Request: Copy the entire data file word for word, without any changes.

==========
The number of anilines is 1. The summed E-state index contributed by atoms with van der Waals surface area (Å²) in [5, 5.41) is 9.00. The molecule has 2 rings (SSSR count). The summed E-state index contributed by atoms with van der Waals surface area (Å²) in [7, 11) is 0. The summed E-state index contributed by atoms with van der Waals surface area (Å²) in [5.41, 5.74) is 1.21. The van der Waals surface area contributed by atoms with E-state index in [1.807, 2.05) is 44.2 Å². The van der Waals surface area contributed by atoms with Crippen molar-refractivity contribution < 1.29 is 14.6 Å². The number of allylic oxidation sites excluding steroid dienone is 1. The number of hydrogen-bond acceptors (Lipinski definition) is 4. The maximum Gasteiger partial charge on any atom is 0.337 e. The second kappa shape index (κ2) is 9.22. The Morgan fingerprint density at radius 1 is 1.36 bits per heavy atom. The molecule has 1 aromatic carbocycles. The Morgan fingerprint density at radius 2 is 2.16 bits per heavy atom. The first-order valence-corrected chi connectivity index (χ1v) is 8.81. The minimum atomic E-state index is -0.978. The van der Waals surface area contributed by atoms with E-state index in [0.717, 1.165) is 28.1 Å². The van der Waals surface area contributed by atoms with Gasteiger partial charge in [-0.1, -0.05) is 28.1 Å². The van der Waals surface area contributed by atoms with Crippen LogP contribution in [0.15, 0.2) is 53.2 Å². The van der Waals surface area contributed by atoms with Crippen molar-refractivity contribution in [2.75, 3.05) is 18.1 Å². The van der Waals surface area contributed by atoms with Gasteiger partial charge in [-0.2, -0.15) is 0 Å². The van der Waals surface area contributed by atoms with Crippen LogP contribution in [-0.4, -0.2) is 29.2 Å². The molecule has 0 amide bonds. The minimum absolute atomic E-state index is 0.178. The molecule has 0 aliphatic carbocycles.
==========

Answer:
The number of anilines is 1. The summed E-state index contributed by atoms with van der Waals surface area (Å²) in [5, 5.41) is 9.00. The molecule has 2 rings (SSSR count). The summed E-state index contributed by atoms with van der Waals surface area (Å²) in [7, 11) is 0. The summed E-state index contributed by atoms with van der Waals surface area (Å²) in [5.41, 5.74) is 1.21. The van der Waals surface area contributed by atoms with E-state index in [1.807, 2.05) is 44.2 Å². The van der Waals surface area contributed by atoms with Crippen molar-refractivity contribution < 1.29 is 14.6 Å². The number of allylic oxidation sites excluding steroid dienone is 1. The number of hydrogen-bond acceptors (Lipinski definition) is 4. The maximum Gasteiger partial charge on any atom is 0.337 e. The second kappa shape index (κ2) is 9.22. The Morgan fingerprint density at radius 1 is 1.36 bits per heavy atom. The molecule has 1 aromatic carbocycles. The Morgan fingerprint density at radius 2 is 2.16 bits per heavy atom. The first-order valence-corrected chi connectivity index (χ1v) is 8.81. The minimum atomic E-state index is -0.978. The van der Waals surface area contributed by atoms with E-state index in [0.717, 1.165) is 28.1 Å². The van der Waals surface area contributed by atoms with Gasteiger partial charge in [-0.1, -0.05) is 28.1 Å². The van der Waals surface area contributed by atoms with Crippen LogP contribution in [0.15, 0.2) is 53.2 Å². The van der Waals surface area contributed by atoms with Crippen molar-refractivity contribution in [2.75, 3.05) is 18.1 Å². The van der Waals surface area contributed by atoms with Gasteiger partial charge in [-0.2, -0.15) is 0 Å². The van der Waals surface area contributed by atoms with Crippen LogP contribution in [-0.4, -0.2) is 29.2 Å². The molecule has 0 amide bonds. The minimum absolute atomic E-state index is 0.178. The molecule has 0 aliphatic carbocycles.